BAGHDAD, Iraq -- In a city where displays of devotion to President Saddam Hussein are both commonplace and required, Nadith Saadi has found an original, if gruesome, way of showing his love.
Baghdad is full of artists who spend their careers painting pictures of Mr. Hussein, the most popular subject matter for Iraqi artists. But Mr. Saadi, 31, is the only one who uses his own blood.
"It's much more difficult to paint in blood than in oil, because the blood dries very fast, so you have to paint very quickly," he said proudly. "I have to finish each painting in five minutes or the blood becomes too thick to use."
Mr. Saadi, a gentle, handsome man who dresses in arty denims, has been painting pictures in blood for only about 18 months, but already his unusual occupation has earned him considerable fame in Baghdad through newspaper articles and a TV show. He has had three meetings with Mr. Hussein.
On the first occasion, Mr. Saadi was speechless in Mr. Hussein's presence, he recalled. "I did not speak at all because tears were falling from my eyes, I was so very, very happy."
At the third meeting, he was a little bolder. "The president asked me if I needed money, and I replied, 'Any painter who sits in front of you, that is his gift,' " he said.
Mr. Saadi does not sell his paintings but gives them, in return for "donations," to ministries and other government offices. Judging by the number of Hussein pictures on their walls, they are all engaged in a fierce contest to display the most pictures of the president.
Last year, he took a traveling exhibition around Iraq. The paintings were snatched up eagerly by governors and dignitaries, he said.
Mr. Saadi had been painting pictures of Mr. Hussein since graduating from Baghdad's Institute of Fine Arts 10 years ago. Using blood occurred to him last year while he was watching Mr. Hussein on TV.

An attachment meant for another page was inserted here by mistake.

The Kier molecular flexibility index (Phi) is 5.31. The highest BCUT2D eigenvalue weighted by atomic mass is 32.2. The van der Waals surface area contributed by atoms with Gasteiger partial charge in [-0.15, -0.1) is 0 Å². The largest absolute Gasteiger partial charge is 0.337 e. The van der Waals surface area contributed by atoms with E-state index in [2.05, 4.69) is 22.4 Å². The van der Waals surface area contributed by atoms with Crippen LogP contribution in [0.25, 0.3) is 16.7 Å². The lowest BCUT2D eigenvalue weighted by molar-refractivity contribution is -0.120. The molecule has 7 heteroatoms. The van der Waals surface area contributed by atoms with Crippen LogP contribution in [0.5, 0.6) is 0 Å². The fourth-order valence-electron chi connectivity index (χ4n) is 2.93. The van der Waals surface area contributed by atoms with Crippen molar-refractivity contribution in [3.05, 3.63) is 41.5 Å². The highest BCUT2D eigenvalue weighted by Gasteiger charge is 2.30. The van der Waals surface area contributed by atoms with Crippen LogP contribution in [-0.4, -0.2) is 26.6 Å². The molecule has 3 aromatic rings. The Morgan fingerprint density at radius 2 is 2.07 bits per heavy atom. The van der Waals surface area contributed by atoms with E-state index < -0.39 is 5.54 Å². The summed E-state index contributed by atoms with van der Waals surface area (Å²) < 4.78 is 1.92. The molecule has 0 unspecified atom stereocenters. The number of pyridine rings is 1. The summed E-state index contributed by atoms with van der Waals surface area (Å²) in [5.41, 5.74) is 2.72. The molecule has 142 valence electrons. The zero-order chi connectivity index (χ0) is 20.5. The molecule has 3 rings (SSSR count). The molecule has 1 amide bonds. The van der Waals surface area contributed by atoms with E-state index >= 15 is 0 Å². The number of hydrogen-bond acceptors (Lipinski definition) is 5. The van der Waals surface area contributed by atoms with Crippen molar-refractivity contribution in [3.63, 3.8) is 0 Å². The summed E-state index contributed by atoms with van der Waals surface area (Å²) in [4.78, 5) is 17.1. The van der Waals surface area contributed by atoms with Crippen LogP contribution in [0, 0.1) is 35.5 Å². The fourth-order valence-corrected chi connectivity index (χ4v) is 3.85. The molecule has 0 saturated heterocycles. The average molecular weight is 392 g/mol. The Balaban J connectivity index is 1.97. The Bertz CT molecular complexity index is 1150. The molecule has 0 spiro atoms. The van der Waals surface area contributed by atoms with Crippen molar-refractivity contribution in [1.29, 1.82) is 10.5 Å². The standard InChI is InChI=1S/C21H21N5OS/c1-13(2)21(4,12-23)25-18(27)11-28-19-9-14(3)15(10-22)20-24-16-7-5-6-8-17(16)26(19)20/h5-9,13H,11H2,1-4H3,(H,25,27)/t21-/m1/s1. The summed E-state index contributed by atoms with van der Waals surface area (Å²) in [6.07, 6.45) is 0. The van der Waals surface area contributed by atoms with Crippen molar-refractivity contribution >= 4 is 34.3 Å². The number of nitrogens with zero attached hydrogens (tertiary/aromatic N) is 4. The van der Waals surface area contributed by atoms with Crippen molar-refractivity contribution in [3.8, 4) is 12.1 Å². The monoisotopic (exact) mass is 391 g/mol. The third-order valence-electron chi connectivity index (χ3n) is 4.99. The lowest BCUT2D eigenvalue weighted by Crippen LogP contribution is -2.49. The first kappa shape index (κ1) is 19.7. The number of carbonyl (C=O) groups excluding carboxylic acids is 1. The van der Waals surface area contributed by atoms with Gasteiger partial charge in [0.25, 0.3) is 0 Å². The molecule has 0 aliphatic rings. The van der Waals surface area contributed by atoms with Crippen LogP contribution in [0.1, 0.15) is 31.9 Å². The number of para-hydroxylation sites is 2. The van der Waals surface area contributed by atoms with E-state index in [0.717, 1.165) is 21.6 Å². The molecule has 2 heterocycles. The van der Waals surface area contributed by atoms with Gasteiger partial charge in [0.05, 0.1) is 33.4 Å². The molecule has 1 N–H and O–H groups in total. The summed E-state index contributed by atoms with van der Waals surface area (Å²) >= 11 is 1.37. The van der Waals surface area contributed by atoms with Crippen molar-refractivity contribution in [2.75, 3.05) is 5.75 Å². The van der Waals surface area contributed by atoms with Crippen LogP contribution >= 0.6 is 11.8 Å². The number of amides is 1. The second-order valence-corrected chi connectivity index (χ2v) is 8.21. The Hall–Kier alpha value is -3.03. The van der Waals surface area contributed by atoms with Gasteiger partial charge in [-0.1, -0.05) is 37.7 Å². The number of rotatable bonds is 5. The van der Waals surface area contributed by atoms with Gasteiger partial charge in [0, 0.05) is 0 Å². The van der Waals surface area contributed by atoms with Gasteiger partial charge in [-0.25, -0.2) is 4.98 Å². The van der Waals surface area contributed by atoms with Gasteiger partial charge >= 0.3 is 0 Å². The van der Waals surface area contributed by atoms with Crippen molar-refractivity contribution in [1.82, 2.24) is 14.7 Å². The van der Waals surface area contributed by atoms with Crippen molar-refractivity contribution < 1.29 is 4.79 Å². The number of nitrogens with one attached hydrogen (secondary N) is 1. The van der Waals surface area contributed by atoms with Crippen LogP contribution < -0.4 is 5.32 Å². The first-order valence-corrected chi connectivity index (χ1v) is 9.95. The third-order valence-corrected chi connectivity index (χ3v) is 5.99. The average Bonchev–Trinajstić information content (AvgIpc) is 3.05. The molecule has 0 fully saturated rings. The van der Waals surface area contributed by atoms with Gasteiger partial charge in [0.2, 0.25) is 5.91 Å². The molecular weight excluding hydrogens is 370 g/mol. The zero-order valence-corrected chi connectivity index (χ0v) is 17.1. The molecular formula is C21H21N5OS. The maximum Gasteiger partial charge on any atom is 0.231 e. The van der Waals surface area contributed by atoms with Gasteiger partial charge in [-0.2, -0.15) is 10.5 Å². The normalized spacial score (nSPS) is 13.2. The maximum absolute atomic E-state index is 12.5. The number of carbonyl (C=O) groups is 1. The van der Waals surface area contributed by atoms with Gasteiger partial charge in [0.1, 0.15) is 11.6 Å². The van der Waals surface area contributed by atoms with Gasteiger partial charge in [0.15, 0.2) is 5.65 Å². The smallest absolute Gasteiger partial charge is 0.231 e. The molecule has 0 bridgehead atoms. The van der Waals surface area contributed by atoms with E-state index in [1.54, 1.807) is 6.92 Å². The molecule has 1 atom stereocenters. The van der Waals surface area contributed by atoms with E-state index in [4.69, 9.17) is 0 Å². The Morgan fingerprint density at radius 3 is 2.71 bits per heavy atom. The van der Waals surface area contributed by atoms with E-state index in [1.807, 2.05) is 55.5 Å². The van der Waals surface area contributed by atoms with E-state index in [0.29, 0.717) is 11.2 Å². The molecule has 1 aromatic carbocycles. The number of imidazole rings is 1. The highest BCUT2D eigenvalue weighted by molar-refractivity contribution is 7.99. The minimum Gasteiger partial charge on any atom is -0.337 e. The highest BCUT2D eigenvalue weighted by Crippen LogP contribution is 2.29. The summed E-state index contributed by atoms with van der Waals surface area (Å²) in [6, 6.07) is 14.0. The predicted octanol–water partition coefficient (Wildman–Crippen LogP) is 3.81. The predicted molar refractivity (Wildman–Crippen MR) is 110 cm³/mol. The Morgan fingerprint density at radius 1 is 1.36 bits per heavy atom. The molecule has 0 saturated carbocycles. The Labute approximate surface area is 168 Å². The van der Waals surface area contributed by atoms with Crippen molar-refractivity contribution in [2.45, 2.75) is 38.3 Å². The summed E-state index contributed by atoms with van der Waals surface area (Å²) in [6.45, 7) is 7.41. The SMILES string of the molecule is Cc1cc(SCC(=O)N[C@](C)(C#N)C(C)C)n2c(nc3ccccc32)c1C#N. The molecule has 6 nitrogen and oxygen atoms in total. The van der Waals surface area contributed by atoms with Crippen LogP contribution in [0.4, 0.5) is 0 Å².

"I thought, what a great way to show him that I love him with all my heart," he said.
Since then, he said, he has painted 38 pictures in blood.
Every year, a contest is held among Baghdad artists for the best Hussein picture. The winner receives a medal and the honor of having his entry displayed prominently in the city. Last year, Mr. Saadi won.
The acclaim he has earned seems based more on his unusual choice of material than on artistic merit.
Using three brushes, he swiftly sketched a portrait of a man wearing an Arab headdress who bore a passable resemblance to Mr. Hussein. (Although it could just as easily have been Yasser Arafat, the Palestine Liberation Organization chairman.)
He used pure blood for the outlines and diluted the blood with water to shade lighter areas such as the face.
When he had finished, Mr. Saadi proudly held up the sticky red picture.
"There," he said. "Now it is a bright red color. But when it dries, it will be a beautiful dark brown."
In the taxi back to the Baghdad cafe Mr. Saadi uses as a base, the drying picture began to give off a sickening odor.
"It's the only problem with my work," he said.
"Sometimes the smell of the blood becomes very strong, and it makes me feel ill."